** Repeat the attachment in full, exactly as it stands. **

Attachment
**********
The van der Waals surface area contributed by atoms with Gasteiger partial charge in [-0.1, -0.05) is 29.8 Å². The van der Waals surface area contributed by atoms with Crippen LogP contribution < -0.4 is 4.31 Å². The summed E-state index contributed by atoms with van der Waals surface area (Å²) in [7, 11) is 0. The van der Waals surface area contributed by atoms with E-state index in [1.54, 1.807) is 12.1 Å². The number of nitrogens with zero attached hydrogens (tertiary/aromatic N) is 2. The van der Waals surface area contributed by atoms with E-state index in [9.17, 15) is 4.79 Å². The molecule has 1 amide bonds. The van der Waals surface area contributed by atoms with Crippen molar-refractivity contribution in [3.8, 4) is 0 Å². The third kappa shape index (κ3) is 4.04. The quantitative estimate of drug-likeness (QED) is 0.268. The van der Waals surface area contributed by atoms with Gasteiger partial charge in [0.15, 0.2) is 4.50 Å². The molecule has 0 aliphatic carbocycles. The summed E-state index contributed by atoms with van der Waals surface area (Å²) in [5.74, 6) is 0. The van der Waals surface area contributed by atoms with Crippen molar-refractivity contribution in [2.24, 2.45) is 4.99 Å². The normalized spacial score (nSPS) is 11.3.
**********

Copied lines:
The van der Waals surface area contributed by atoms with Gasteiger partial charge in [-0.1, -0.05) is 29.8 Å². The van der Waals surface area contributed by atoms with Crippen LogP contribution < -0.4 is 4.31 Å². The summed E-state index contributed by atoms with van der Waals surface area (Å²) in [7, 11) is 0. The van der Waals surface area contributed by atoms with E-state index in [1.54, 1.807) is 12.1 Å². The number of nitrogens with zero attached hydrogens (tertiary/aromatic N) is 2. The van der Waals surface area contributed by atoms with E-state index in [9.17, 15) is 4.79 Å². The molecule has 1 amide bonds. The van der Waals surface area contributed by atoms with Crippen molar-refractivity contribution in [3.8, 4) is 0 Å². The third kappa shape index (κ3) is 4.04. The quantitative estimate of drug-likeness (QED) is 0.268. The van der Waals surface area contributed by atoms with Gasteiger partial charge in [0.15, 0.2) is 4.50 Å². The molecule has 0 aliphatic carbocycles. The summed E-state index contributed by atoms with van der Waals surface area (Å²) in [5.74, 6) is 0. The van der Waals surface area contributed by atoms with Crippen molar-refractivity contribution in [2.24, 2.45) is 4.99 Å². The normalized spacial score (nSPS) is 11.3.